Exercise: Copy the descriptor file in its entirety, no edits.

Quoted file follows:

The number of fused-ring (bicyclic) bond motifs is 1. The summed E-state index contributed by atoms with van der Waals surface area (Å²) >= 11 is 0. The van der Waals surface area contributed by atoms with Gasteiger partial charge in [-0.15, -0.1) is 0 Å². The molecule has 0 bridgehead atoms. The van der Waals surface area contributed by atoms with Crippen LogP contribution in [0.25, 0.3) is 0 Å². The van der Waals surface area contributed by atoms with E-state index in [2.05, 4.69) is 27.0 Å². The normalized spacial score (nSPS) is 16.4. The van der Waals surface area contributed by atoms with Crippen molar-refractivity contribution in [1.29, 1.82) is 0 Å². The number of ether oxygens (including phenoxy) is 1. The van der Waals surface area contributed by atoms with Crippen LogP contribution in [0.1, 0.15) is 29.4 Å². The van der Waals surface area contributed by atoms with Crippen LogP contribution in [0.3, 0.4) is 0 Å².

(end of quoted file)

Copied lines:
The number of fused-ring (bicyclic) bond motifs is 1. The summed E-state index contributed by atoms with van der Waals surface area (Å²) >= 11 is 0. The van der Waals surface area contributed by atoms with Gasteiger partial charge in [-0.15, -0.1) is 0 Å². The molecule has 0 bridgehead atoms. The van der Waals surface area contributed by atoms with Crippen LogP contribution in [0.25, 0.3) is 0 Å². The van der Waals surface area contributed by atoms with E-state index in [2.05, 4.69) is 27.0 Å². The normalized spacial score (nSPS) is 16.4. The van der Waals surface area contributed by atoms with Crippen molar-refractivity contribution in [1.29, 1.82) is 0 Å². The number of ether oxygens (including phenoxy) is 1. The van der Waals surface area contributed by atoms with Crippen LogP contribution in [0.1, 0.15) is 29.4 Å². The van der Waals surface area contributed by atoms with Crippen LogP contribution in [0.3, 0.4) is 0 Å².